Richard Adams (religious writer)
He was the grandson of Richard Adams, the rector of Woodchurch, in the part of Cheshire which is called the hundred of Wirral, and son of Charles Adams, who, with his brother Randall, was brought up to the church, and became the father of four Adams — Richard, Peter, Thomas, and Charles, who were all clergymen.
Adams was admitted to Brasenose College, Oxford on 24 March 1646, where he became the friend of John Howe, became fellow, and took his master's degree in 1651. In 1655 he was settled in the church of St. Mildred, Bread-street, London, where he was a very useful preacher, and was regarded as an ornament to his function. Among his parishioners was John Milton. Being unable to comply with the terms of ministerial conformity settled on the restoration of Charles II, he resigned the living, but continued to reside in London, where, when the times allowed of non-conforming services being publicly conducted, he became pastor of a small congregation of Presbyterian dissenters, whose place of worship was situated in Parish-street, in the Borough. In this situation he remained till his death on 7 February 1698. A sermon preached on occasion of his death by John Howe was printed.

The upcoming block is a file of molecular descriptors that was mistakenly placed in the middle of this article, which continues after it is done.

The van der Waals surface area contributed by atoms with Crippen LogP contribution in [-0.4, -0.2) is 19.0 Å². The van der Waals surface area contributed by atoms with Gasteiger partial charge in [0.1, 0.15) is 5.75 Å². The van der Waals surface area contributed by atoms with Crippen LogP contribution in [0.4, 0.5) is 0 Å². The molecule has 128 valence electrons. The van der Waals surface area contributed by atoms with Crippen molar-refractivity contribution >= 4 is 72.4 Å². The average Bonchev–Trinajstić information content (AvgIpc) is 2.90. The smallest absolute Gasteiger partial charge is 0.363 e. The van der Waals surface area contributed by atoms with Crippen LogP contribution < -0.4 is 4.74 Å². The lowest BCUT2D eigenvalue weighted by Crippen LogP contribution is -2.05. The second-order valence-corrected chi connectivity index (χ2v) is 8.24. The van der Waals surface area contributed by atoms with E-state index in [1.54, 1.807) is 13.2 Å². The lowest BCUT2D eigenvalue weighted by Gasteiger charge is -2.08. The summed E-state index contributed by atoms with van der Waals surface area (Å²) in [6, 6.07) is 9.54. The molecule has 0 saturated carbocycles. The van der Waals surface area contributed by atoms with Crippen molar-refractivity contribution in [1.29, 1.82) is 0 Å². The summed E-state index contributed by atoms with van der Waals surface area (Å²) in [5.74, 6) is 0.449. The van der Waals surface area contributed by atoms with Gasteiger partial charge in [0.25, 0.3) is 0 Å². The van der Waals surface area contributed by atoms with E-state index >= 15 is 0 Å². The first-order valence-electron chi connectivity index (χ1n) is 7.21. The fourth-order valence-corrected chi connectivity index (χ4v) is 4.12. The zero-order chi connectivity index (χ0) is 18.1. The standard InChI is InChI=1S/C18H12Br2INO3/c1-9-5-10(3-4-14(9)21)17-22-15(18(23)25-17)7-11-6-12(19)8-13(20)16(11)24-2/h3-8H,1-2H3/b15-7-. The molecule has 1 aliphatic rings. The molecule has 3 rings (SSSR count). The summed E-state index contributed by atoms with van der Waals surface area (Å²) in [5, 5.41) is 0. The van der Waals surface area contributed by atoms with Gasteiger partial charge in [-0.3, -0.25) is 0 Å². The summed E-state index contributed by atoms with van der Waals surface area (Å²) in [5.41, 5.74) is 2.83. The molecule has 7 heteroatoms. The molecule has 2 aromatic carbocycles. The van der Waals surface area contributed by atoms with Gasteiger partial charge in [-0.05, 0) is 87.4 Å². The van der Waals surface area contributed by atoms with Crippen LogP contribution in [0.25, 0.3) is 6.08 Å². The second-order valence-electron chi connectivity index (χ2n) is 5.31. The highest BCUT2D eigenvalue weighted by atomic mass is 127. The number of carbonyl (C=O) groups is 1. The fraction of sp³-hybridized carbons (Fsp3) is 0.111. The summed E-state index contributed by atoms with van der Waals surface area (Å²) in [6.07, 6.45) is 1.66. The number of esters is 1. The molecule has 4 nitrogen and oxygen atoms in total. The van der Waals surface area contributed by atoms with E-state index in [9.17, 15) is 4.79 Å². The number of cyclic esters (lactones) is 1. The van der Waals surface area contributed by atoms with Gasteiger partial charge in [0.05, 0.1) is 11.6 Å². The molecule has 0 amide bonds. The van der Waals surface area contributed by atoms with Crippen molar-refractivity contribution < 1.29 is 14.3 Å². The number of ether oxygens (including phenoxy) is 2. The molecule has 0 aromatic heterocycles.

He was the author of the exposition of the Epistles to the Philippians and Colossians in the supplement to Matthew Poole's Annotations, and of various printed sermons. He joined Edward Veal, another non-conforming minister, in writing prefaces to several of the treatises of Stephen Charnock.
He published also two works of his brother Thomas Adams; namely, Protestant Union, and The Main Principles of the Christian Religion, 8vo. 1675.
- Thomas Adams, his brother